VW, UAW In Talks Concerning Chattanooga Plant Representation

TTAC Staff
by TTAC Staff
vw uaw in talks concerning chattanooga plant representation

Negotiations between Volkswagen and the United Auto Workers over the UAW’s possible representation of workers at VW’s Chattanooga, Tennessee assembly plant began last Friday, according to the German newspaper, the Handelsblatt and Automotive News. The newspaper also reported that UAW president Bob King and VW board member for human resources, Horst Neumann discussed the establishment of a German style “works council” to represent factory workers at the plant. VW and the UAW both declined comment.

VW likes the works council scheme, wherein both blue and white collar employees vote for representatives who work out labor conditions with company executives. The local works councils also elect representatives to a global council that has input into VW’s major business decisions, including product and production planning.

To satisfy U.S. labor law, which disfavors labor unions started by a company, if VW will have to negotiate with an outside labor organization if it wants to start a works council. Back in March, Neumann said that “the UAW would be the natural partner” for a works council at the Tennessee facility, acknowledging the UAW’s ties to IG Metall, the German labor union that represents most of VW’s workers in Germany.

Bernd Osterloh, the head of VW’s global works council was present for the UAW/VW talks, according to Handelsblatt. The talks come as VW evaluates the possible expansion of the plant’s capacity from 150,000 units to a half million. VW will likely build a new mid-sized 7 passenger SUV previewed in the CrossBlue concept, either assembled in Mexico or Tennessee.

If the UAW is certified to represent VW workers, it will likely not reverse the fortunes for the union, which has had difficulty organizing foreign-owned automotive assembly plants. Efforts to organize Mercedes-Benz and Nissan transplant operations have not been successful, but some progress with VW is possible.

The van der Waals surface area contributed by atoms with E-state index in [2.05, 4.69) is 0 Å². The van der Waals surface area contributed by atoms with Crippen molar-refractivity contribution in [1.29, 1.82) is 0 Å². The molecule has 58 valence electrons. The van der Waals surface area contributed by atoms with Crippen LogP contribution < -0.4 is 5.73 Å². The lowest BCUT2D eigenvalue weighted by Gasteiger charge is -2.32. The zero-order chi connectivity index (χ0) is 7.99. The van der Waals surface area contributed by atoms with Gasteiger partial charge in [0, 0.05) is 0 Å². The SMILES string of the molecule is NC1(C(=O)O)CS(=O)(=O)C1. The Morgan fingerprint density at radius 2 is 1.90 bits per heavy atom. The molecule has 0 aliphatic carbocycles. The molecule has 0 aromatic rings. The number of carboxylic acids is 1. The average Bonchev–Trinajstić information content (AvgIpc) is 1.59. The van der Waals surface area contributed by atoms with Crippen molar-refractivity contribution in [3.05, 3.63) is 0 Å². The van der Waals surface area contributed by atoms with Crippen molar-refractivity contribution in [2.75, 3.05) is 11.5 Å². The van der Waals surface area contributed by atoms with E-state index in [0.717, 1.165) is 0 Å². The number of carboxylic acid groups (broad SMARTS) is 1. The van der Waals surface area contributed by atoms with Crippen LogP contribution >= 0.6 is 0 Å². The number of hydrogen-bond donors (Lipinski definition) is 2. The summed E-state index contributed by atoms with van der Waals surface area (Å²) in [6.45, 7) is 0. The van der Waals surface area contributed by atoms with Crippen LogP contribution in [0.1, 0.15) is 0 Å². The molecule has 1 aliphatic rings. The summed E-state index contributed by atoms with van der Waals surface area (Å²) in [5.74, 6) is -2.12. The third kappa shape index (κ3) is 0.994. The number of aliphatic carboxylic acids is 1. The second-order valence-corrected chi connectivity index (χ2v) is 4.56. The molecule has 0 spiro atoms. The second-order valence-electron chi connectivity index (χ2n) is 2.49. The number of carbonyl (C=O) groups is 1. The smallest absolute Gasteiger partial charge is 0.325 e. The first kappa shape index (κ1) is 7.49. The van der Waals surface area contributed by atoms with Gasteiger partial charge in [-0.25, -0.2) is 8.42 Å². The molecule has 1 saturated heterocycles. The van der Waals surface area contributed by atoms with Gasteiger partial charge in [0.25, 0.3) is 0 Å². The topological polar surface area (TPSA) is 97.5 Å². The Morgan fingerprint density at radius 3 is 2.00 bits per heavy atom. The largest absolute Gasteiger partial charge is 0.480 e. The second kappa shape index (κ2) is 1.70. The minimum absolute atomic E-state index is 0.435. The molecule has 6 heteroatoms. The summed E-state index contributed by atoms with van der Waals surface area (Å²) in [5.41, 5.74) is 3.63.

“I don’t see it as a renaissance that will bring the U.S. labor movement back,” Steve Silvia, an American University professor and labor expert, said. “But seeing whether they can get their foot in the door — that might work. And given the plight of the U.S. labor movement, they don’t have too many other cards to play. So they might as well play this one.”

Only a single foreign owned car or light truck assembly operation in the U.S. is organized by the UAW, a Mitsubishi factory in Normal, Ill. that inherited UAW representation when the facility began as a joint venture with Chrysler.

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  • Billfrombuckhead Billfrombuckhead on Sep 05, 2013

    LOOK AT WHAT SOUTH KOREAN AUTOWORKERS ARE GETTING! WILL GEORGIA AND ALABAMA WORKERS GET ANY OF THIS? "If ratified, the new agreement will see workers getting a 5.14-percent raise in base salaries, along with 8.5-million-won (roughly $7,800) bonuses. Those concessions are a far cry compared to what the union was initially demanding, though. Early proposals included a 56.25-gram gold medal for each employee (worth about $2,400) and a 10-million won bonus (about $9,100) for employees whose children chose not to attend college. The union also sought a bonus worth two months' salary for workers that have been with the company for over 40 years, but this was negotiated down to a flat rate of six-million won ($5,464)." http://www.autoblog.com/2013/09/05/hyundai-union-reach-tentative-labor-deal/#aol-comments JapanInc's transplant factories had young workers and no legacy costs

  • Billfrombuckhead Billfrombuckhead on Sep 07, 2013

    One thing I hope the travails of the American car industry in the last decade or so has proven beyond a shadow of a doubt is how much good management matters. Compare boneheads like Bill Ford, Nardelli and Wagner to Marchionne and Mulally. Then there's crooks like Schrempf and Eaton. It's never been about the workers union or non union north south Chinese or Canadian, it's this despicable, decadent degenerate management class we have in America.

    • See 1 previous
    • Geeber Geeber on Sep 09, 2013

      William Clay Ford, Jr., was smart enough to step aside and make room for Alan Mulally to save the company. As the saying goes, "A wise man knows what he knows not." Given that Mr. Ford realized his own limitations and supported the man hired to take his place, I'd say that makes him a very smart person, in addition to a very gracious and humble one.

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